The Public Health Initiative of Liberia (PHIL), a not-for-profit organization, has launched a cervical (uterus) cancer program for women to raise public awareness on the need for cervical cancer screening.
The program which was launched under the theme: “Changing the Cervical Cancer Narrative in Liberia,” brought together several private and public health practitioners including the Liberia Cancer Society, Last Mile Health and the National AIDS Commission as well as the executive director of Kid’s Educational Engagement Program (KEEP).
Cervical cancer, according to its definition, is a type of cancer that occurs in the cells of the cervix — the lower part of the uterus that connects to the vagina.
The Executive Director of PHIL, Ms. Joyce Laykah Kilikpo, said the initiative is intended to promote access to equitable and efficient screening and treatment services across the country.
Ms. Kilikpo, speaking on January 29, 2020, noted that cervical cancer accounts for more than 40% of all women’s cancer and about two-thirds of cancer deaths, as it is the most common cancers in Liberian women aged 15-44 according to www.hpvcentre.net.
She said screening is crucial to early diagnosis and prevention of cervical cancer and, as such, PHIL is advocating for the political will and commitment in the fight against cervical cancer.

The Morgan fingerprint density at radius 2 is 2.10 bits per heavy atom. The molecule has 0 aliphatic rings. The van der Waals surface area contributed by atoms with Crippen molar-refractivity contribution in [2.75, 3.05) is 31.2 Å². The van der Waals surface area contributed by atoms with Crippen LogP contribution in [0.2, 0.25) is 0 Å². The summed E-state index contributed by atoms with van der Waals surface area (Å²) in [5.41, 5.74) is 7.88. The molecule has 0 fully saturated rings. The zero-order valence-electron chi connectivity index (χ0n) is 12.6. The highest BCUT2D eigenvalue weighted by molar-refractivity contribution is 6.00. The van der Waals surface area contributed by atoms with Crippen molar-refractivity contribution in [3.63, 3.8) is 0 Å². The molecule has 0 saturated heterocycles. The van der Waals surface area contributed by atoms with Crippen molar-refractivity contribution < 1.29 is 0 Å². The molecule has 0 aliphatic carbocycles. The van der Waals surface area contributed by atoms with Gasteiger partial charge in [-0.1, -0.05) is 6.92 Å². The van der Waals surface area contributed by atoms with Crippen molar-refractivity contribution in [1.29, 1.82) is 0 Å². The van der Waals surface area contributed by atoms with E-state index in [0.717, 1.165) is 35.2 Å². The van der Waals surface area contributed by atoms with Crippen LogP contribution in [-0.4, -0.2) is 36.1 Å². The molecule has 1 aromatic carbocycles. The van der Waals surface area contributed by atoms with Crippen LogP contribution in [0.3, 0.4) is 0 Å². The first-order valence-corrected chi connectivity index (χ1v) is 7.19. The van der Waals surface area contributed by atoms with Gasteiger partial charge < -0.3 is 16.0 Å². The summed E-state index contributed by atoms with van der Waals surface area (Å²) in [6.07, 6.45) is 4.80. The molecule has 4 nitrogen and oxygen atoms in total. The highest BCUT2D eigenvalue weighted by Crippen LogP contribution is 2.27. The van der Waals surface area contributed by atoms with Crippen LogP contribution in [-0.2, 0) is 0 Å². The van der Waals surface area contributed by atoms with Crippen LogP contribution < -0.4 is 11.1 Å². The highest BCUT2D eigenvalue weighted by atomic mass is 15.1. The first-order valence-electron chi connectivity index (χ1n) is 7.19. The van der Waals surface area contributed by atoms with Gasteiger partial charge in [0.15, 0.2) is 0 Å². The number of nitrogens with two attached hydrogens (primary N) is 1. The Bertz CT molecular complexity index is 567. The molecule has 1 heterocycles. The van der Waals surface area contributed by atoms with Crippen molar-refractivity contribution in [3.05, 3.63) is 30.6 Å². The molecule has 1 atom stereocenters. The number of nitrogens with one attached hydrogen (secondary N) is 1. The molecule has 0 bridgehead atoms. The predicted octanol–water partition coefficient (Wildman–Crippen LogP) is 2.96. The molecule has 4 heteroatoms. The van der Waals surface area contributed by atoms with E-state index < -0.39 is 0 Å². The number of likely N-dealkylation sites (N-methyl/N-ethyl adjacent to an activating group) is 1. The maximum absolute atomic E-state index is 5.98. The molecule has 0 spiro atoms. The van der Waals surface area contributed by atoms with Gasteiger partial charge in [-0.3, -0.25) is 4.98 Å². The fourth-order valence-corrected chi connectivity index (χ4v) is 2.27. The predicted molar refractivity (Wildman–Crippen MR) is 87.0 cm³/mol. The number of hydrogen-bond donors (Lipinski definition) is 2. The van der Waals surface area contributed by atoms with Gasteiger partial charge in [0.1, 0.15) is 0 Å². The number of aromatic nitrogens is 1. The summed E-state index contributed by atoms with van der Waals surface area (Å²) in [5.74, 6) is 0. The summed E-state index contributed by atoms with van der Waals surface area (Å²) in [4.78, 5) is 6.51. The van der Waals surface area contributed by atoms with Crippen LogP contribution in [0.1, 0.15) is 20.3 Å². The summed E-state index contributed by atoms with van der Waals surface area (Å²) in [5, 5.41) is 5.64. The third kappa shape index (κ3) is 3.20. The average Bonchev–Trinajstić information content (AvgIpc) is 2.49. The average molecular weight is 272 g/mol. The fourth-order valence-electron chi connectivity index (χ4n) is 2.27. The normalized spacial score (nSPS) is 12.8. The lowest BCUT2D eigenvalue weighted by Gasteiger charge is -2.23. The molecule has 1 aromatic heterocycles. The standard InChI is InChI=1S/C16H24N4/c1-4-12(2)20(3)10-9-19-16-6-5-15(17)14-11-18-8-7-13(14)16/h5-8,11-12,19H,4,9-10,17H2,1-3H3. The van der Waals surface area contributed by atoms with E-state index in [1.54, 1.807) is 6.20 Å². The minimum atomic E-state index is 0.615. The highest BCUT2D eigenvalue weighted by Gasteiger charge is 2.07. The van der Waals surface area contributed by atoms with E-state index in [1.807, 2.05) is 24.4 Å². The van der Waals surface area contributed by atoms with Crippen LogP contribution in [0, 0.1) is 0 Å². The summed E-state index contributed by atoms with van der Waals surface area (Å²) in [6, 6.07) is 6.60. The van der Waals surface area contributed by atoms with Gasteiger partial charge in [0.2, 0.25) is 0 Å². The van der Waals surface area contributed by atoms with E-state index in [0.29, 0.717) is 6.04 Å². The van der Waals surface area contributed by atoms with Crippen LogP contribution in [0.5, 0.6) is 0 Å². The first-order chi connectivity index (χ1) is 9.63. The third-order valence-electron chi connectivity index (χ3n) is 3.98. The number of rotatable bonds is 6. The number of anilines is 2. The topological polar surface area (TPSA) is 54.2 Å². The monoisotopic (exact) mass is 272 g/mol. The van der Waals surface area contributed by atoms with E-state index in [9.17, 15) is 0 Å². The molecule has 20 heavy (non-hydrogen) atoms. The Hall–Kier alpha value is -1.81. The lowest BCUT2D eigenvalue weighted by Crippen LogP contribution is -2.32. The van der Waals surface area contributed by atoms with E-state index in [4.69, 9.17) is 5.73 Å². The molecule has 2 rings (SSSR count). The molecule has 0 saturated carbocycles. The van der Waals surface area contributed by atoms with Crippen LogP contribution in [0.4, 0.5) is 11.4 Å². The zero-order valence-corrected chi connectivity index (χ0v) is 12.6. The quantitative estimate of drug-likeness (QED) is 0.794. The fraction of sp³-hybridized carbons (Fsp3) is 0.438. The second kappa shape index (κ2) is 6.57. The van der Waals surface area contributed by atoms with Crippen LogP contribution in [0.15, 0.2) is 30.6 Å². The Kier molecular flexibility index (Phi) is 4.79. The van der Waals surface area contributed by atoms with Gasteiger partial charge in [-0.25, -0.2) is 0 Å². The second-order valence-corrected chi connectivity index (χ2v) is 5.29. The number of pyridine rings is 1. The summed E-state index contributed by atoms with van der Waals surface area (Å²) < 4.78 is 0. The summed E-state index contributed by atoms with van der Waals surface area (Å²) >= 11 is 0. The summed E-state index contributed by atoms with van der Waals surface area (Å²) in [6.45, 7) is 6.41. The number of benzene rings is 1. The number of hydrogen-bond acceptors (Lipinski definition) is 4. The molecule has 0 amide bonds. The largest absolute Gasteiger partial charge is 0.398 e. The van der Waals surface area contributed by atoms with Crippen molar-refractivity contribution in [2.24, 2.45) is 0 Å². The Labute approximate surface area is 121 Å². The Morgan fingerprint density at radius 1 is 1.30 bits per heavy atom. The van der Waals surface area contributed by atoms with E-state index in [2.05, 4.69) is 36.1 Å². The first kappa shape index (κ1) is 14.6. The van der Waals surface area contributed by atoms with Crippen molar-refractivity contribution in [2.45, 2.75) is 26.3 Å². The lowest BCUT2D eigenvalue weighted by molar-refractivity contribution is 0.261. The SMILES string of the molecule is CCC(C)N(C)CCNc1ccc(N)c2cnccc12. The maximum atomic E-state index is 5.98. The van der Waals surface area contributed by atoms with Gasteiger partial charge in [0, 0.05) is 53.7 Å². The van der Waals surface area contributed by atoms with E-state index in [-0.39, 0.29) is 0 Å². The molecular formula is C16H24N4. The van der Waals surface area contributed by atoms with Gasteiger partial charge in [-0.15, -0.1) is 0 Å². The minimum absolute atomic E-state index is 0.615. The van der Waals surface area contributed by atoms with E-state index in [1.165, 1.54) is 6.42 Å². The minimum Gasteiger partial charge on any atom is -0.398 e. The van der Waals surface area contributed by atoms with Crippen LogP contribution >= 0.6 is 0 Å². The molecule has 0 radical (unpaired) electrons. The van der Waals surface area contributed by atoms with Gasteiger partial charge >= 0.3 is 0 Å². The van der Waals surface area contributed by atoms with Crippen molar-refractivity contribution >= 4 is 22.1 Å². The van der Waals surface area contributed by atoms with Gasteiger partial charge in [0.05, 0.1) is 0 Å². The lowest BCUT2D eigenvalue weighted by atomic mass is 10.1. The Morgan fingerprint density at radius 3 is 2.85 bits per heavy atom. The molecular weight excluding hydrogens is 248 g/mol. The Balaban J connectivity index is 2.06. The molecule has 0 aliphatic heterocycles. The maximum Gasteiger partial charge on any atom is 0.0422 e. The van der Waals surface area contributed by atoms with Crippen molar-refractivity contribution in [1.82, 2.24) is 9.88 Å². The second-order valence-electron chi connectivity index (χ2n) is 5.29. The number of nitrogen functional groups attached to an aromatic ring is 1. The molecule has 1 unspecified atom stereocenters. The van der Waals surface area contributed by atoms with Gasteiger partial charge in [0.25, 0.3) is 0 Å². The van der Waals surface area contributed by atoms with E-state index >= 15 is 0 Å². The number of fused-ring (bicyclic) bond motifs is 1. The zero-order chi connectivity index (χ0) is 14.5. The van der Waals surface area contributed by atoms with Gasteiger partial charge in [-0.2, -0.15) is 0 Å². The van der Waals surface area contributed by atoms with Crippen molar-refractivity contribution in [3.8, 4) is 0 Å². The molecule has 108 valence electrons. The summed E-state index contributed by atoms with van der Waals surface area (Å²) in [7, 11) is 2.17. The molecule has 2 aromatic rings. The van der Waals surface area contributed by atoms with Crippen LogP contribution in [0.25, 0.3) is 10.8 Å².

Ms. Kilikpo said it is against this backdrop that PHIL, as a local non-governmental organization in partnership with the Ministry of Health (MOH), is working to promote and enhance the quality of health care delivery in Liberia.
She said: “Many women with cervical cancer don’t realize they have the disease early on, because it usually doesn’t cause symptoms until the late stages. When symptoms do appear, they’re easily mistaken for common conditions like menstrual periods and urinary tract infections.”
She disclosed that PHIL has also embark on a cost-effective cervical cancer screening program using the “See and Treat approach” to prevent cervical cancer among women in the country.
Ms. Kilikpo said she wants to ensure a Liberia where all women have access to timely cervical cancer prevention, early detection and treatment services.